What was Sondos thinking as she huddled with her three children in their tent and set it on fire? Did the tears of her children not move her? Didn’t the screams of her one-month-old baby make her change her mind? It is true that they had not had food for three days. It is true they did not have sufficient heating to combat the freezing weather. Two girls had died two days earlier due to the cold, joining the 20 or so refugees who died this year for the same reason and a lack of proper healthcare. It is also true that neither Sondos’ husband nor any of her close relatives were around. She was a 28-years-young lady, living in a cramped refugee camp.
What on earth was she thinking about? Did she think that they will all die eventually anyway, so why prolong their suffering and misery? Or, maybe, she thought God is more merciful than the UN, the Syrian government, the Russians, the Americans, the Iranians and the Jordanians, who surrounded this miserable refugee camp in southern Syria with their armies and military bases? Something must have crossed her mind, that feeling that keeps nagging, like an electric drill in your brain that makes your life worse than hell. Was it that she said to herself – “If I lose my dignity and honour then life will not be worth living?”
May be she was insane. Yet how sane can one be in this region, which floats on a sea of blood? What does it take for someone to stay rational in the middle of all this madness? Why should anyone blame her and not the UN agencies who are supposed to provide refugees with food, fuel, shelter and medical treatment? Why don’t we blame the Syrian government forces that surrounded the camp and caused the price of food and fuel to reach four times their price elsewhere in Syria? Why don’t we blame the US military, which is ready to spend trillions of dollars on wars but, when it comes to human life, turns a blind eye?
What does it take us, as human beings, to realise that we have to share the blame for this catastrophe? Did not all of these people commit moral suicide by leaving Sondos Fathullah and her children to reach this level of despair? At least Sondos intended to kill her body to maintain her soul, but the rest of us killed her body and our own souls. In this sense, all those who stood by, watching her suffering, are accomplices or perhaps even instigators – they are the ones who deserve condemnation.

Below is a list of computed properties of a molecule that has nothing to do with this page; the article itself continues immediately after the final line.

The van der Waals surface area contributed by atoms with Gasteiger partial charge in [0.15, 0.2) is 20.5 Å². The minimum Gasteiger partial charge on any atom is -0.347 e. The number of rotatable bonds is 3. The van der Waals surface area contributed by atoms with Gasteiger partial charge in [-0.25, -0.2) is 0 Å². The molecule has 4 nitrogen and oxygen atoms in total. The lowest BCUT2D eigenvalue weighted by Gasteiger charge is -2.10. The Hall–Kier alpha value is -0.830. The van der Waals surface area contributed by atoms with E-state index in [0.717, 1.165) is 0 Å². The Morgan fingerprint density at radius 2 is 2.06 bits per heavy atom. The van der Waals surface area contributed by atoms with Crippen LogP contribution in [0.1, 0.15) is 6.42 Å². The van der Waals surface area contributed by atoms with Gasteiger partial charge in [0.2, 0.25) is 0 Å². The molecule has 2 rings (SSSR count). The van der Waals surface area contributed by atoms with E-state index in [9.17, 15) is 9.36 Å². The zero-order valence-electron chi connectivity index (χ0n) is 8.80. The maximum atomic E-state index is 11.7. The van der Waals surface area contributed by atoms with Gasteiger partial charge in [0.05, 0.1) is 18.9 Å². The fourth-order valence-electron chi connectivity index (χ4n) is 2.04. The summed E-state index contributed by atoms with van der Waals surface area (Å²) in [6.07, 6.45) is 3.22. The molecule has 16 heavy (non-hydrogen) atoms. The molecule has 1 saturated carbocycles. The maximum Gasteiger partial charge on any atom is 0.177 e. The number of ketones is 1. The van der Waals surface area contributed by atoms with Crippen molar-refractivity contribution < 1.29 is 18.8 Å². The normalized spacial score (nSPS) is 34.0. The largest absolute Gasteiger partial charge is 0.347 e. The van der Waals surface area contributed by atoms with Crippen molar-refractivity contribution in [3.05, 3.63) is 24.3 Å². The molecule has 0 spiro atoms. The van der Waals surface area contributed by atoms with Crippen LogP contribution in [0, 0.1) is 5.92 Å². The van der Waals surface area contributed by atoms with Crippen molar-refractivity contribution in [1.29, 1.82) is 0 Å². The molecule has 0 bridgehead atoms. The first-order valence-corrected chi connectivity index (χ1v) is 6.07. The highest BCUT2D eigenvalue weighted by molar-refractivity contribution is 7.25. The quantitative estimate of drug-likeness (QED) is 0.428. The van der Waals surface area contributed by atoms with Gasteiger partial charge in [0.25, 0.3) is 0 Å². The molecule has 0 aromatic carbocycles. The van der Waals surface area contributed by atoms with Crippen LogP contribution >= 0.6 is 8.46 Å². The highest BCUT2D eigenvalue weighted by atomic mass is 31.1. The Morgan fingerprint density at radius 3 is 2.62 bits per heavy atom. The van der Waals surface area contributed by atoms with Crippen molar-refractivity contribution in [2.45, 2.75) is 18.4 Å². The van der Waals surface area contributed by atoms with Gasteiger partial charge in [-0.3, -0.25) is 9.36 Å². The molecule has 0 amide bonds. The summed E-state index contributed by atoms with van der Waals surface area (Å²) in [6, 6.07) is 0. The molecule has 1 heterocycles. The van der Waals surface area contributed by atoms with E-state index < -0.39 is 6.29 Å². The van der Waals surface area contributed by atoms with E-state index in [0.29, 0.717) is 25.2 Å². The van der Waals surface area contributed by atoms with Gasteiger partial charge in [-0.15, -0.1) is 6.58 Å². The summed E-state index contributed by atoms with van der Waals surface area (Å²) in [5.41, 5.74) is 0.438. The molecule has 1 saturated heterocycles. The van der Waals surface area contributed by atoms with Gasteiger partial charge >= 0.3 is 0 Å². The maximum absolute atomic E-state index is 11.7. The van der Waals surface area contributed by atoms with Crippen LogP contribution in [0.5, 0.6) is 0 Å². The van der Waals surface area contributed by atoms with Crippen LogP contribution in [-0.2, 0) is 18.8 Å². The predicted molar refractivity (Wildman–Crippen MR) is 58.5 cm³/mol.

Just last weekend, thousands of Syrian refugees were caught in the Lebanese mountains amidst a freezing snowstorm. Roads were blocked with snow, their tents and huts were covered with a white shroud, as if they were waiting for someone to recite a death prayer for their souls. Deir Ballut refugee camp, near the Efrin River in northern Syria, witnessed yet another tragedy. Due to melting snow and heavy rain, the level of the river rose and flooded parts of the refugee camp. The water was so strong that it pulled people away and destroyed their shelters. An old man and a child were killed.
Why doesn’t someone stop this suffering that has continued for long enough? Fifteen million human beings are either refugees or displaced, more than half a million have lost their lives. Everything is razed to the ground. What more do the Syrian people have to pay for their freedom? Please don’t send aid, although it much needed, just STOP THE WAR. Allow people to go to a safe environment, to rebuild their homes and raise their children and lead a decent life.
The UNHCR (United Nation High Commissioner for Refugees) renders relief for Syrians. Ironically, many of these displaced people in Syria are Palestinian refugees, who are already under the jurisdiction of UNRWA (United Nations Relief and Works Agency for Palestine Refugees). There are ten Palestinian refugee camps in Syria under UNRWA’s patronage. Yet, none of these agencies can help the refugees go home.
From my own experience as a Palestinian, being a refugee in the Middle East is not necessarily a temporary state. My father left Palestine in 1948, when he was just 9 years old. I was born in Jordan with the label refugee, as were my children. Since then, more than 70 years have passed and we are still waiting for the UN and the international community to restore us to our homes. Today, there are no Palestinians in our home town, Baysan (Beit She’an), near Nazareth. It is completely Judaized.
Since then, Iraqis, Syrians and Yemenis have joined Palestinians in their plight as refugees. Some of them have spent more than a decade in temporary shelters, save those who migrated to different continents altogether and lost their culture and identity. Is there really a global conspiracy to destroy this area and terminate its people and culture? What does all this mean? Why is the world watching this annihilation go on, without real intervention? Would this be permitted to happen in Western Europe or America?
How many people like Sondos need to burn themselves? How many young men and women have to drown in the Mediterranean seeking a safe life in Europe? How many people have to lose their lives in battlefields and under rubble of their homes? The Syrian people do not consist of criminals and terrorists – they all, like Sondos, want to live in dignity or die seeking justice.
The views expressed in this article belong to the author and do not necessarily reflect the editorial policy of Middle East Monitor.